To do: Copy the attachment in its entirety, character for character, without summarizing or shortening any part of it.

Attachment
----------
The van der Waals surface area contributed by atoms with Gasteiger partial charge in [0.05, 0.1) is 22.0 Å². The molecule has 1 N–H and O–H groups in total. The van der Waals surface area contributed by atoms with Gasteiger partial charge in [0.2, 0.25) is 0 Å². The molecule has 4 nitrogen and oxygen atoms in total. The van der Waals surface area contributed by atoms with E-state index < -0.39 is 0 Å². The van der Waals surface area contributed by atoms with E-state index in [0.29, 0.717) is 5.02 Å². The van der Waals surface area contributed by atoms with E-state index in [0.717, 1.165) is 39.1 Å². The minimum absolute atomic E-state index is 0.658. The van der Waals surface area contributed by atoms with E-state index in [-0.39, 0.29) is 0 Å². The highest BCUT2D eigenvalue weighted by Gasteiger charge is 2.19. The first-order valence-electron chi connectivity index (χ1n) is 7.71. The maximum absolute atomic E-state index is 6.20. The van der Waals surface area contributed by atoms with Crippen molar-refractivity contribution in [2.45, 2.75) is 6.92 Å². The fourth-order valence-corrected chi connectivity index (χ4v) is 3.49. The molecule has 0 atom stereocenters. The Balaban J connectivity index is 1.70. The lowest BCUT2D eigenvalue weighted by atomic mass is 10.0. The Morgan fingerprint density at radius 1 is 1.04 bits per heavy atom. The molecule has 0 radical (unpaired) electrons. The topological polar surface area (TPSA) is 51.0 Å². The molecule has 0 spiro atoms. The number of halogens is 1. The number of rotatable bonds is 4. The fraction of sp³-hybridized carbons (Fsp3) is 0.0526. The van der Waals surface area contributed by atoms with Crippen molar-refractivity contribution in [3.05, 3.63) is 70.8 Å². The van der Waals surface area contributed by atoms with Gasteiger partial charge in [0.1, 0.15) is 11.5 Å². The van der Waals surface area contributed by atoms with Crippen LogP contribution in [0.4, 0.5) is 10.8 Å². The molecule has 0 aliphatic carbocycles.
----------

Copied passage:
The van der Waals surface area contributed by atoms with Gasteiger partial charge in [0.05, 0.1) is 22.0 Å². The molecule has 1 N–H and O–H groups in total. The van der Waals surface area contributed by atoms with Gasteiger partial charge in [0.2, 0.25) is 0 Å². The molecule has 4 nitrogen and oxygen atoms in total. The van der Waals surface area contributed by atoms with E-state index < -0.39 is 0 Å². The van der Waals surface area contributed by atoms with E-state index in [0.29, 0.717) is 5.02 Å². The van der Waals surface area contributed by atoms with E-state index in [0.717, 1.165) is 39.1 Å². The minimum absolute atomic E-state index is 0.658. The van der Waals surface area contributed by atoms with E-state index in [-0.39, 0.29) is 0 Å². The highest BCUT2D eigenvalue weighted by Gasteiger charge is 2.19. The first-order valence-electron chi connectivity index (χ1n) is 7.71. The maximum absolute atomic E-state index is 6.20. The van der Waals surface area contributed by atoms with Crippen molar-refractivity contribution in [2.45, 2.75) is 6.92 Å². The fourth-order valence-corrected chi connectivity index (χ4v) is 3.49. The molecule has 0 atom stereocenters. The Balaban J connectivity index is 1.70. The lowest BCUT2D eigenvalue weighted by atomic mass is 10.0. The Morgan fingerprint density at radius 1 is 1.04 bits per heavy atom. The molecule has 0 radical (unpaired) electrons. The topological polar surface area (TPSA) is 51.0 Å². The molecule has 0 spiro atoms. The number of halogens is 1. The number of rotatable bonds is 4. The fraction of sp³-hybridized carbons (Fsp3) is 0.0526. The van der Waals surface area contributed by atoms with Crippen molar-refractivity contribution in [3.05, 3.63) is 70.8 Å². The van der Waals surface area contributed by atoms with Gasteiger partial charge in [0.1, 0.15) is 11.5 Å². The van der Waals surface area contributed by atoms with Crippen LogP contribution in [0.4, 0.5) is 10.8 Å². The molecule has 0 aliphatic carbocycles.